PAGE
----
MOUNT PLEASANT — Town Council voted Wednesday to spend $6 million to acquire 43 acres of Shem Creek property, thus settling its condemnation lawsuit against the owners of about an acre of the land known as the OK Tire property.
"We're glad it's behind us," said Town Administrator Mac Burdette.
After an executive session, council voted unanimously to authorize Mayor Harry Hallman to sign the agreement with property owners Mark Mason and Phillip Smith.
The town and the property owners will meet to close the deal Dec. 18, said Town Attorney Allen Young.
Under the agreement, the town will acquire a section of creekfront known as the Bailey Docks.
"Getting the docks is very important," Burdette said. It means the town could build a public creekfront that goes from a park at the OK Tire property near Coleman Boulevard down to the Bailey Docks just past Vickery's all the way to the harbor, Burdette said.
"It's a great day. It will allow us to have true water access for the general public," he said. Funds for the purchase will come from the town Tax Increment Financing District. He said the town would likely want to talk to other creek property owners about acquiring more property for public use.
If the town and the property owners had not reached agreement, a circuit judge was scheduled to hear arguments Dec. 19 on the property owners' motion to dismiss the town condemnation suit.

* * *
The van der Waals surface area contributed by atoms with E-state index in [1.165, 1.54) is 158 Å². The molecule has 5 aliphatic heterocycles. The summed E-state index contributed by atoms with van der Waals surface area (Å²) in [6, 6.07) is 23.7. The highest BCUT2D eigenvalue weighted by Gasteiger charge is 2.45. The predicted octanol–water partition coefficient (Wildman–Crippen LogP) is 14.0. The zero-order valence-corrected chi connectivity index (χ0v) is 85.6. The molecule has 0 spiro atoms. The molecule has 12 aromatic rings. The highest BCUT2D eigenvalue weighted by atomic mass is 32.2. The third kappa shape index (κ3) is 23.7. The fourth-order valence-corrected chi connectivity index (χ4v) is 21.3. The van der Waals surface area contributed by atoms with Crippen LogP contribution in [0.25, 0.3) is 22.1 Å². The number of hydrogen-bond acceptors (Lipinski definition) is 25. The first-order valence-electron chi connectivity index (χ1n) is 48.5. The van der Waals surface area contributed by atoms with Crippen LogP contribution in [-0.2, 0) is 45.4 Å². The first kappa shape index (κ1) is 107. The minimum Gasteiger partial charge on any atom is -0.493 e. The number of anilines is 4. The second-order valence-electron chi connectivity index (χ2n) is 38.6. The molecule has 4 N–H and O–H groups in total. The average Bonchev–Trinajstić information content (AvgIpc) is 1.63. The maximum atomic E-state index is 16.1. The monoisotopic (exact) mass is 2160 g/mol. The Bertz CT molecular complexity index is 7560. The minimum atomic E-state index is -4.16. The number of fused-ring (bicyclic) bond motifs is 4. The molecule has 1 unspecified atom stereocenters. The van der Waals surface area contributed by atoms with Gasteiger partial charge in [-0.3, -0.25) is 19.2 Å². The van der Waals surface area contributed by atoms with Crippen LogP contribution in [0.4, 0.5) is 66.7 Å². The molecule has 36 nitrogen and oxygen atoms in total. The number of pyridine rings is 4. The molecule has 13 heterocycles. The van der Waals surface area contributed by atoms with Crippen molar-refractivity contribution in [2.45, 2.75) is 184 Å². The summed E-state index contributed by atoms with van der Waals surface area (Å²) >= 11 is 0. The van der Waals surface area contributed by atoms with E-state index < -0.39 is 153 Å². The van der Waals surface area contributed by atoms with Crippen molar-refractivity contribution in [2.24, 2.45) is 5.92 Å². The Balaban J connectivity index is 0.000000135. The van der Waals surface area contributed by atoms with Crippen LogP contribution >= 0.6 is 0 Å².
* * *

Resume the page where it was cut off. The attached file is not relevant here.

Young said that Hallman will sign the documents agreeing to the purchase today. "It ends the lawsuit completely," Young said.
On Oct. 10, Young issued a statement that under the authority council had delegated to him, he would file a $2,285,000 condemnation action for the OK Tire property. Mason and Smith countered that the property was worth $4.6 million. Earlier, council made a $6 million offer for the OK Tire property and the Bailey Docks. Mason and Smith wanted more than $7.6 million. Council did not specify how much the town will pay for the OK Tire property.
The acrimonious negotiations were marked by Mason's threats to obtain the hard drives of council members' computers to reconstruct e-mails he said had been purposely deleted because they concerned town business. He alleged that town business was being done under the radar by e-mail. Mason, an attorney, also alleged other violations of the state Freedom of Information Act. He was not immediately available for comment late Wednesday night.
Mason planned to put 24 condominiums on the OK Tire land and 24 floating boat slips on Shem Creek. In 2005, the town offered $2 million for the OK Tire property and the Bailey Docks on Shem Creek, which are small docks shrimpers use.
In other action, council voted 5-3 to hold an advisory referendum March 18 on whether council should have extended its terms by 14 months. Six months ago, council moved its next election date from September 2008 to November 2009 with the idea of increasing election turnout. In the last election in September of 2006, only 11 percent of registered voters participated.
The advisory referendum is not binding. Under state law, council members cannot be elected to other than two-year or four-year terms. Opponents of the term extension that council voted for itself said voters should choose candidates elected to an additional 14 months. For an election to happen for four-year and 14-month terms, state law would have to be changed. Hallman and Councilmen Billy Swails and Nick Collins voted against the referendum. Hallman said he wants to revisit the issue next month when Mayor Pro Tem Kruger Smith is back in town.
Reach Prentiss Findlay at 937-5711 or email@example.com.